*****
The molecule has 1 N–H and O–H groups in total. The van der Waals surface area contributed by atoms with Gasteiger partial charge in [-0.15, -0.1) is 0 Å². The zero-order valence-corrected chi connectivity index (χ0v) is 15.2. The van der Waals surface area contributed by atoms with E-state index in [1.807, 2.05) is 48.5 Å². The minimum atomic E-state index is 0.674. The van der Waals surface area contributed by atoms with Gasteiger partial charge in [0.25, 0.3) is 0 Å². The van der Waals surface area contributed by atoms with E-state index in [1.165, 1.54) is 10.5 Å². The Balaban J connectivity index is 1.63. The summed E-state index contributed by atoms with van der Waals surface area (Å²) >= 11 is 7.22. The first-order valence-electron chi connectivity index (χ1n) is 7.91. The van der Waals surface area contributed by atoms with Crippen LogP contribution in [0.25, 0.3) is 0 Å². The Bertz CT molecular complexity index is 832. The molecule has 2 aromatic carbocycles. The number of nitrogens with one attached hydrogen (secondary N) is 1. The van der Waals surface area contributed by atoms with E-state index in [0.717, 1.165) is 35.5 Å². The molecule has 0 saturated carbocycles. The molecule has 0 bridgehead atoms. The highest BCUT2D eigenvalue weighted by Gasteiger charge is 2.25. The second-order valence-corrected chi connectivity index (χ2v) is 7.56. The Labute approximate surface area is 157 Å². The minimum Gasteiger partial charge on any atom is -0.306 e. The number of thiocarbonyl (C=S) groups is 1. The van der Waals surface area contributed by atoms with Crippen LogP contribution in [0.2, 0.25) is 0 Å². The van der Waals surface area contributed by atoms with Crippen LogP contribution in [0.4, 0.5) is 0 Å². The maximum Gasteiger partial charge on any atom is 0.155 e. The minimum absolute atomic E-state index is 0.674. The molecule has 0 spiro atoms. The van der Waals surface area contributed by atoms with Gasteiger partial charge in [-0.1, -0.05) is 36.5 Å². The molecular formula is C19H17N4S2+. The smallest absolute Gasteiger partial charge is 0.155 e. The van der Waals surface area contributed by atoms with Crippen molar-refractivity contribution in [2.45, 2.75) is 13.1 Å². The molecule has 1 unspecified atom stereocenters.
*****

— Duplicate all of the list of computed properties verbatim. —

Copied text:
The molecule has 1 N–H and O–H groups in total. The van der Waals surface area contributed by atoms with Gasteiger partial charge in [-0.15, -0.1) is 0 Å². The zero-order valence-corrected chi connectivity index (χ0v) is 15.2. The van der Waals surface area contributed by atoms with E-state index in [1.807, 2.05) is 48.5 Å². The minimum atomic E-state index is 0.674. The van der Waals surface area contributed by atoms with Gasteiger partial charge in [0.25, 0.3) is 0 Å². The van der Waals surface area contributed by atoms with E-state index in [1.165, 1.54) is 10.5 Å². The Balaban J connectivity index is 1.63. The summed E-state index contributed by atoms with van der Waals surface area (Å²) >= 11 is 7.22. The first-order valence-electron chi connectivity index (χ1n) is 7.91. The van der Waals surface area contributed by atoms with Crippen LogP contribution in [0.25, 0.3) is 0 Å². The Bertz CT molecular complexity index is 832. The molecule has 2 aromatic carbocycles. The number of nitrogens with one attached hydrogen (secondary N) is 1. The van der Waals surface area contributed by atoms with E-state index in [0.717, 1.165) is 35.5 Å². The molecule has 0 saturated carbocycles. The molecule has 0 bridgehead atoms. The highest BCUT2D eigenvalue weighted by Gasteiger charge is 2.25. The second-order valence-corrected chi connectivity index (χ2v) is 7.56. The Labute approximate surface area is 157 Å². The minimum Gasteiger partial charge on any atom is -0.306 e. The number of thiocarbonyl (C=S) groups is 1. The van der Waals surface area contributed by atoms with Crippen LogP contribution in [0.2, 0.25) is 0 Å². The van der Waals surface area contributed by atoms with Crippen LogP contribution in [0.4, 0.5) is 0 Å². The maximum Gasteiger partial charge on any atom is 0.155 e. The minimum absolute atomic E-state index is 0.674. The molecule has 0 spiro atoms. The van der Waals surface area contributed by atoms with Gasteiger partial charge in [-0.1, -0.05) is 36.5 Å². The molecular formula is C19H17N4S2+. The smallest absolute Gasteiger partial charge is 0.155 e. The van der Waals surface area contributed by atoms with Crippen molar-refractivity contribution in [2.45, 2.75) is 13.1 Å². The molecule has 1 unspecified atom stereocenters.